The risks of record-breaking coronavirus GDP figures

Sienna Rodgers
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The Office for National Statistics revealed this morning that GDP fell by 20.4% in April, which is the biggest monthly decline since records began. The impact dwarfs that seen during the 2008 recession, when the UK economy shrunk by no more than 2.1% in a quarter. This is hardly surprising: the coronavirus restrictions were announced towards the end of March, and almost every area of the economy was affected with significant sectors coming to a standstill. But the new figures will be used as evidence to support the rush to unlock quickly and perhaps unsafely.

As chronicled by Dr Liz Hind in a series of LabourList pieces, pubs are being pressured to open as government support is pulled away and debts pile up. The Tories feel that it is time for small business owners and employees to ‘get on your bike’, however, and that Rishi Sunak has displayed enough generosity. Boris Johnson is instead being urged to relax the two-metre rule. But is it safe when the R rate is only just under the danger level of one?

The fresh GDP figures bring into sharp focus the need for a national recovery plan that protects jobs – and creates them too, hopefully helping the UK to become greener in the process. The TUC is rightly calling for trade unions to be involved in that effort to ‘build back better’. But reactions to the GDP data also raise questions over the value of the indicator and arguably our over-reliance on it.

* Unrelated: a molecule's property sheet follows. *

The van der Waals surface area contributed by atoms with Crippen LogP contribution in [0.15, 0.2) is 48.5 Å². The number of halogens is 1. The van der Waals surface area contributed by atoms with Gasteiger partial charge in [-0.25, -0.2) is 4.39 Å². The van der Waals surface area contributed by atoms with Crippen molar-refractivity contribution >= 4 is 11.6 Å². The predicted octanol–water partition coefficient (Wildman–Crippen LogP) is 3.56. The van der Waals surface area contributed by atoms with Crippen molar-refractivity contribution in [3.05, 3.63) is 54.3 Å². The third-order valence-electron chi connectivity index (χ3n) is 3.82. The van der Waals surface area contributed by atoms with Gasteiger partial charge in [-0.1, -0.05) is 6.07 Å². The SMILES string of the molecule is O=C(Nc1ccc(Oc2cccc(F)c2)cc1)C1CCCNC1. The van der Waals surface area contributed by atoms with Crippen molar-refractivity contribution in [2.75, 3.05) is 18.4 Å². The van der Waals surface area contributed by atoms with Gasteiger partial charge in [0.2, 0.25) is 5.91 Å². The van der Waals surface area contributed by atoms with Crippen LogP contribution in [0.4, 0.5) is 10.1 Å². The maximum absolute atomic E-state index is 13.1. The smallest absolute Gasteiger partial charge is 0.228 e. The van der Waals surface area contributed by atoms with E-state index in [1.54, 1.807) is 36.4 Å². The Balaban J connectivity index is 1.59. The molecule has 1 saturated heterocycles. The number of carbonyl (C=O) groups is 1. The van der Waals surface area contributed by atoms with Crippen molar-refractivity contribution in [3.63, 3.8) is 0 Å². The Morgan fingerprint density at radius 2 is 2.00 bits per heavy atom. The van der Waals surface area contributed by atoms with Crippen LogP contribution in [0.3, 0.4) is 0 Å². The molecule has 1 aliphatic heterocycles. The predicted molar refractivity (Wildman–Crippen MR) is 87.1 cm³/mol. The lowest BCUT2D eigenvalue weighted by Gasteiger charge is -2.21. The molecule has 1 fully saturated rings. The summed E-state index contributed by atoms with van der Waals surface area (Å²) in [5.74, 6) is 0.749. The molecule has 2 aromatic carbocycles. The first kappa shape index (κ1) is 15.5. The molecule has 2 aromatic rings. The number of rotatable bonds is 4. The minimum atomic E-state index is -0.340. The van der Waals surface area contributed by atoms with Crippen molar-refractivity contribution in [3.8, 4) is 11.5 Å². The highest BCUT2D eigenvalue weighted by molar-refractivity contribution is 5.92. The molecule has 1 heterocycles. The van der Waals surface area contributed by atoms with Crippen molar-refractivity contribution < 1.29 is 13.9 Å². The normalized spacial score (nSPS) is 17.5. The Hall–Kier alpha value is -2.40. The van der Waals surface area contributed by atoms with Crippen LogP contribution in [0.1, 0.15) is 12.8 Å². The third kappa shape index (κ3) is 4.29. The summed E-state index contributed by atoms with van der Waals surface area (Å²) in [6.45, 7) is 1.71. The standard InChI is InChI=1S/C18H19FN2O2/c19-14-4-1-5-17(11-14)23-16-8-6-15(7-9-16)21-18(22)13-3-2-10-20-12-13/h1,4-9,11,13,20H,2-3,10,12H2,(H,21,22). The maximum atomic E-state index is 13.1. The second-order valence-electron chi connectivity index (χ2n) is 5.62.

During an IPPR event last night, Ed Miliband described GDP as “an inadequate measure”, saying: “GDP casts a very long shadow and has a dominance that is way out of proportion to the attention that we should be giving it.” Keir Starmer argued during the leadership contest that wellbeing and economic growth should be prioritised equally, and this view is more relevant now than ever. Private wealth must not take precedence over public health.

Jonathan Ashworth has used his latest LabourList update on Labour’s Covid-19 response to talk about the collapse in patient care standards. It is important to remember that the NHS has coped during the coronavirus crisis – but only after “discharging patients into care homes, cancelling operations and delaying vital cancer treatment”, as the Shadow Health Secretary notes. Many are going without the treatment they need. Government policy must be guided by these concerns above all.

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